Thursday, April 10, 2014


The place you lay your head should have luxurious comfort, it needs to envelop you in a net of safety, and at its best it will possess the serenity of a Zen garden. Of course that's my opinion. For some it needs lots of red velvet, mirrors on the ceiling, a heart shaped Jacuzzi and if your Kim Kardashian a video camera aimed at the bed.
In the continuing saga of the Madison suburban cottage tour it's time to tour our version of a sleeping paradise that is much closer to my first version of a place to lay your head then to the second. There was very little we wanted to keep in the original room. After all it had been my parents bedroom for over twenty-five years. Our mission was to take it as far away from what it had been as we possibly could. The thought of sleeping with my partner while the scent of my parents still lingered in the room was not part of the serenity I was looking for.
After having stripped the room of any stick of furniture belonging to my mother we started with ripping out the decades old carpeting that had turned a dull grey several dirty shades from its original white. Once removed, we added new wood floors that ran the entire house.
The next things we tackled were the closets. As my mom became less able to navigate the stairs while she was still living in the house we decided it best to contain all her activity to one floor. Our way of helping was to convert her walk-in closet to a laundry room. She no longer had to negotiate the stairs to do one of the chores she could still manage. Now that we are occupying the house we decided a laundry in the bedroom with its constant tumbling wasn't what we wanted to lull us to sleep so we reconverted the walk-in back into a closet and immediately filled with a wardrobe no sane men would admit to.
And as if that wasn't enough we refitted the two additional closets in the room to more hanger space housing sweaters, pants and starched shirts. We still haven't found an adequate solution for shoe storage.
Once the closet interiors had been set it was time to direct our attention to upgrading all the hollow core doors and skimpy moldings into three panel  solid doors, new door and window casings and six-inch baseboards.
The wainscot had been added when we redid the room for my mom after my dad died in the mid-eighties. It had been painted a pale blue with a rag paint treatment on the upper half of the wall. We decided to keep the wainscot but the color and the paint treatment had to go. We picked a neutral grey painting the upper wall flat and the wainscot with a high gloss finish.
We were almost ready to decorate. The one remaining eyesore was the ceiling fan, a cheap white thing with four lights with those scalloped flared edge milk-glass shades. We chose a more contemporary metal version that still fit with our cottage approach and eliminated the overhead lighting. We opted for pools of light from table lamps.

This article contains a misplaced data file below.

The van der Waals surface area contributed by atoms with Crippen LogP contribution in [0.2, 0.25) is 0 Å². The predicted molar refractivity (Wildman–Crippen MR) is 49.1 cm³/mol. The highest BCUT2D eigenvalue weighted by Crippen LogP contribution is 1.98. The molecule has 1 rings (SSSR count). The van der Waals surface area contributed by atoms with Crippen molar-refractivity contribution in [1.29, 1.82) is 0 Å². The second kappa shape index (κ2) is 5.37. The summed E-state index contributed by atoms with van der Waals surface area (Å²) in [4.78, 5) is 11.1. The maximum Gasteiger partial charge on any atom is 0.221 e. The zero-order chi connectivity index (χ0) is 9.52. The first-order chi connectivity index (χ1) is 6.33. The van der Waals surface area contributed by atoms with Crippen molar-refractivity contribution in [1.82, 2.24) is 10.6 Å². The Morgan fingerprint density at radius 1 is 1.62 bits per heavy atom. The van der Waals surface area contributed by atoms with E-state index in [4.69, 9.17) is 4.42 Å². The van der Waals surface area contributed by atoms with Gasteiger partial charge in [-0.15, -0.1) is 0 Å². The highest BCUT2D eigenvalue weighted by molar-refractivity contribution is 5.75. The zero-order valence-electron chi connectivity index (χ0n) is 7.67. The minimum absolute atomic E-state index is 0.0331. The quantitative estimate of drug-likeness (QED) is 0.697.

The first thing to go down was the rug we purchased online from Home Decorators. It's braided eco-wool in a warm grey.
Firm believers in the feng shui of a room we decided to place the bed, a queen-size version bought from Crate & Barrel along with the headboard, against the window wall opposite the entrance to the bedroom. One way to dress-up a bed is with pillows, lots of pillows. We tend toward the bigger the better. They're a lot easier to throw off at night and much less complicated to replace in the morning. One of my many superstitions is making the bed in the morning. Bed not made - day not good. I've never tracked the efficacy of this theory but I do know it gets the bed made and the room looking clean every single day.
Since we're furniture designers it's no coincidence that a lot of our furniture makes it into our own home. The bedside tables are from the Lee line. The table between the closets is the one way my mother has managed to sneak back into the room. It's the Florence table, named after my mother that still holds her to the room. I really hadn't thought about that until now. It's getting a little creepy
The dresser is one of Rick's favorite designs from our Shaver/Melahn Collection. It's the nine-drawer Emmy version in chocolate walnut still available through Black Wolf Designs for anyone interested. All the drawers are beveled so that no end pieces are visible. It's a classic.
The window treatments are result of a trip to Menard's and a walk through the hardware aisles where I found what I think are gate latches. We suspended them from the ceiling, ran electrical conduit as curtain rods and hung the drapes from there.
This was a true DIY. The shades are from Home Depot.
Since the third window was behind the dresser and since we hadn't purchased an additional set of drapes we had Carla at Creative Energy Designs make a complimentary roman shade for the window. Take a long look at those mitered corners. Carla's a master at window treatments.
Opposite the bed is a metal bookcase we've schlepped from apartment to apartment. I can no longer remember where we purchased it.

It's the repository for all our photo albums and framed pictures of family and friends.
Rick is a bed person. He's a lot like Hugh Hefner. If given the option he'd conduct his entire life from a sitting position on the bed propped up in front of a plethora of pillows, and wrapped in a comfy quilt. He's found a home in this room, a nest of comfort, security and serenity. Mission accomplished

Poconos Resort, 1971
Life Magazine
Time & Life Pictures/Getty Images

1 comment:

  1. Looks great! Really clever drapery rod; hard to find long skinny rods.